NFL's $765 Million Concussion Settlement Rejected by Judge

Judge cites concerns the settlement won't adequately cover players with a delayed diagnosis.

Quarterback Trent Edwards of the Buffalo Bills suffers a concussion after getting hit by strong safety Adrian Wilson of the Arizona Cardinals during the first half of their NFL game on Oct. 5, 2008, at University of Phoenix Stadium in Glendale, Arizona.
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A Philadelphia judge rejected the National Football League's $765 million settlement offer made to retired players suffering ill effects from concussions Tuesday, saying she feared it would not adequately take care of all those affected.

[READ: NFL Players Reach $765 Million Deal Concerning Brain Damage Accusations]

"Despite the potential benefits of class actions, their binding effect on absentee parties remains a significant concern," wrote U.S. District Judge Anita Brody in her opinion, according to NBC10 Philadelphia.

The proposal, agreed to by more than 4,500 former players after lengthy negotiations last summer, would cover about 20,000 players for 65 years, according to The Associated Press. But Brody said she was concerned about retired players yet to be diagnosed with brain injuries and their ability to get paid from the settlement.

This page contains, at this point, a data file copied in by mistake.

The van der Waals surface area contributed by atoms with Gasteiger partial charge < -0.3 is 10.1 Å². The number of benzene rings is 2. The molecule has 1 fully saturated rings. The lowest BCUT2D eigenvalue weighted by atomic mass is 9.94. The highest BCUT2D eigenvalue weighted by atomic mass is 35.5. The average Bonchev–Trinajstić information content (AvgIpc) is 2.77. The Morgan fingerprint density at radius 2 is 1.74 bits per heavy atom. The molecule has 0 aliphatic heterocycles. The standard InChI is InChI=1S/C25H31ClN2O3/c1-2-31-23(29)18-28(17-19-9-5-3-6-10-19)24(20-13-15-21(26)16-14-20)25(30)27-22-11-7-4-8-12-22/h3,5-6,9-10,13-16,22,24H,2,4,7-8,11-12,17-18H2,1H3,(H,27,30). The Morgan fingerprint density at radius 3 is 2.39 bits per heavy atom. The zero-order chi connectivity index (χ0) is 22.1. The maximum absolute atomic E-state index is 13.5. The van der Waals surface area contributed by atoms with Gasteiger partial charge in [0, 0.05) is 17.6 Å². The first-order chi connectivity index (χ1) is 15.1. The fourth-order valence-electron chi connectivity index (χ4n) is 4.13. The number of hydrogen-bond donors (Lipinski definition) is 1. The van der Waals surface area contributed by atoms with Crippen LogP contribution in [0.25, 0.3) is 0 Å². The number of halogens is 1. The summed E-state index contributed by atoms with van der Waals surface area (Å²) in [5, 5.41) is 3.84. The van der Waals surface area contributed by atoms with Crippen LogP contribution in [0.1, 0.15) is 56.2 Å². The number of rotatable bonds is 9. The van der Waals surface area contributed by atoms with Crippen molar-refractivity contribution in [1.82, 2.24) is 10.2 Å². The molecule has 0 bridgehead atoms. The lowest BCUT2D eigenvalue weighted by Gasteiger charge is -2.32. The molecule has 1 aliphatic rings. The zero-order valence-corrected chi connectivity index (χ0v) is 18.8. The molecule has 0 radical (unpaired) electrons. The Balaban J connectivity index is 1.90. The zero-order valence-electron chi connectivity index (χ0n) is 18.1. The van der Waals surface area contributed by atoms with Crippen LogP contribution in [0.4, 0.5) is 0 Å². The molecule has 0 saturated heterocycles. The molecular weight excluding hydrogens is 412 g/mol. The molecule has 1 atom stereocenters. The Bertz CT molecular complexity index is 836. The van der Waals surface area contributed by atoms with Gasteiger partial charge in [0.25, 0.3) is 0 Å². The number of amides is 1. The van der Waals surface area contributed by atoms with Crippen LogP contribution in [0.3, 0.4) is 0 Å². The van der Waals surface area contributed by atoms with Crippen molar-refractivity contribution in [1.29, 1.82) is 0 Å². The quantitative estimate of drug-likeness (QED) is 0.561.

The case came about as mounting numbers of ex-NFL players developed neurological conditions they say occurred because of their physically demanding careers. They argued the NFL knew of the risks and declined to take proper precautions to protect players.

[OPINION: The NFL’s Concussion Settlement Is a Pittance for Players]

The NFL denies any blame.

Brody said she thinks the agreement was reached in "good faith" and has asked both sides to collaborate to come up with an adequate solution.

The decision puts the NFL's concussion trouble - highlighted recently by the suicide last year of pro bowler Junior Seau - back in front of fans as the league heads into conference championship games this weekend.

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